Australian true metal brigade Road Warrior has entered in January Against The Grain Studio in Thebarton, South Australia to record their debut album, “Power”.
The effort will be released by Italy’s Gates Of Hell Records in 2018.
Comments vocalist/bassist Denimal Blake: “In between alcoholic drinking ‘takes,’ we aim to lay down eight trend-rending tracks of diverse, fist clenching, manly and classic metal. Our direction is simple and somewhat complex. With so many crushing and inspiring albums to come before us (40 years of homage), we simply aspire to the same quality as those before. The complexity is inherent in the value of each song and having its place on an album that is less a bunch of tracks, than a heavy metal journey. That said, we wholly aspire to taking the smallest of steps, wherever we can, to broaden our sound in appreciable ways.”
ROAD WARRIOR, who are rounded out by guitarist Overdryve and drummer The Villain, spent the time leading up to the recording of “Power” rehearsing and developing the songs Blake had written. According to the frontman, the band’s new lineup coupled with the songs that will comprise “Power”, give ROAD WARRIOR a distinct sound.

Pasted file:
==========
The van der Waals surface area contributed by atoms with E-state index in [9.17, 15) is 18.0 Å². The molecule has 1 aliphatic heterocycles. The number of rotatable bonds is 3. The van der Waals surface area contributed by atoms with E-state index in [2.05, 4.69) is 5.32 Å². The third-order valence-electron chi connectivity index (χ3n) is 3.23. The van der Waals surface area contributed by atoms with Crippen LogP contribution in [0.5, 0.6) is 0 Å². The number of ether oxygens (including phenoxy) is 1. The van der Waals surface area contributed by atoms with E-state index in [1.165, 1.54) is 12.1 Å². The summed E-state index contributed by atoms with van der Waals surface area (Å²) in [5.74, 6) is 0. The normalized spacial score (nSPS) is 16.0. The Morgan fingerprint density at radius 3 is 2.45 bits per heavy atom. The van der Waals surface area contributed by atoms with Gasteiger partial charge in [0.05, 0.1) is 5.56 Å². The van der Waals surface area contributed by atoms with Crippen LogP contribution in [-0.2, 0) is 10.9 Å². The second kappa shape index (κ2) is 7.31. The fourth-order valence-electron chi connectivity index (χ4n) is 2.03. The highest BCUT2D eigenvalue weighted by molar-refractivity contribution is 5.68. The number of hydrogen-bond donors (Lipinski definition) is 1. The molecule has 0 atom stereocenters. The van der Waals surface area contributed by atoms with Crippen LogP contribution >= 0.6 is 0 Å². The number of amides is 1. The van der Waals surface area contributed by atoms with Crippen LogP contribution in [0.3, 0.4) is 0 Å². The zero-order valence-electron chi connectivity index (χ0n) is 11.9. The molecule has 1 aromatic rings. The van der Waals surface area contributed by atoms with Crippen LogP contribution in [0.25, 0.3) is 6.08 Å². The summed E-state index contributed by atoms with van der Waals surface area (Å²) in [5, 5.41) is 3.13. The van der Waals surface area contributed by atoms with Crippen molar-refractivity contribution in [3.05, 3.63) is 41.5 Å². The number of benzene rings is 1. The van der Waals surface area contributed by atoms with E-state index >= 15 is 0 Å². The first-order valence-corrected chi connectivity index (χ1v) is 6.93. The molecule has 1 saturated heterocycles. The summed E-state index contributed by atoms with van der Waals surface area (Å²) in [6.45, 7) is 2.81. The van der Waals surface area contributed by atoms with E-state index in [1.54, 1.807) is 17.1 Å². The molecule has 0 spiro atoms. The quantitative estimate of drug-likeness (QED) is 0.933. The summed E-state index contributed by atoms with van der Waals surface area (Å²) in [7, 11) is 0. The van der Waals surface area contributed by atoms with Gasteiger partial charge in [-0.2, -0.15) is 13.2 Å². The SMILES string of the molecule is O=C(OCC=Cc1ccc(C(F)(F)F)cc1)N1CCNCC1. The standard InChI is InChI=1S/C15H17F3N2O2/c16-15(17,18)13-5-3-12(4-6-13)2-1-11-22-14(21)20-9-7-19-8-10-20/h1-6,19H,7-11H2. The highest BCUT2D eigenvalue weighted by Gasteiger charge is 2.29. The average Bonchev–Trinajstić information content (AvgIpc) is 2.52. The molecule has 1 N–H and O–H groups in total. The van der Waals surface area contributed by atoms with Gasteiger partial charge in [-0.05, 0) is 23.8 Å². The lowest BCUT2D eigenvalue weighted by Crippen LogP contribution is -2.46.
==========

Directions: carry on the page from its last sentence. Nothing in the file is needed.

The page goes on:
“Our canvas is effectively an ’80s sound. We have the wantonness, power and reverb, but also, we have some ’70s heavy metal tonalities peppered in our songs. The proto-metal of the late ’70s and early ’80s are some of the greatest in terms of exploration, as heaviness had nary a definition. Every band was seeking something similar, but taking different paths. Nowadays we have the extreme metal (black, death, thrash) template well ingrained, but many assume you need to take steps backwards in order to create classic metal. This is wrong.”
After the release of “Power”, ROAD WARRIOR will be hitting the live circuit, including festivals. However, with the creative juices still flowing, ROAD WARRIOR plan on working on a new batch of songs sooner rather than later.
“The moment we finish recording ‘Power’, we get straight into the second album,” says Blake. “Unless something steers our path elsewhere, I would see only 12-18 months between any album, until my writing well runs dry and I have to call Gene Simmons for riffs.”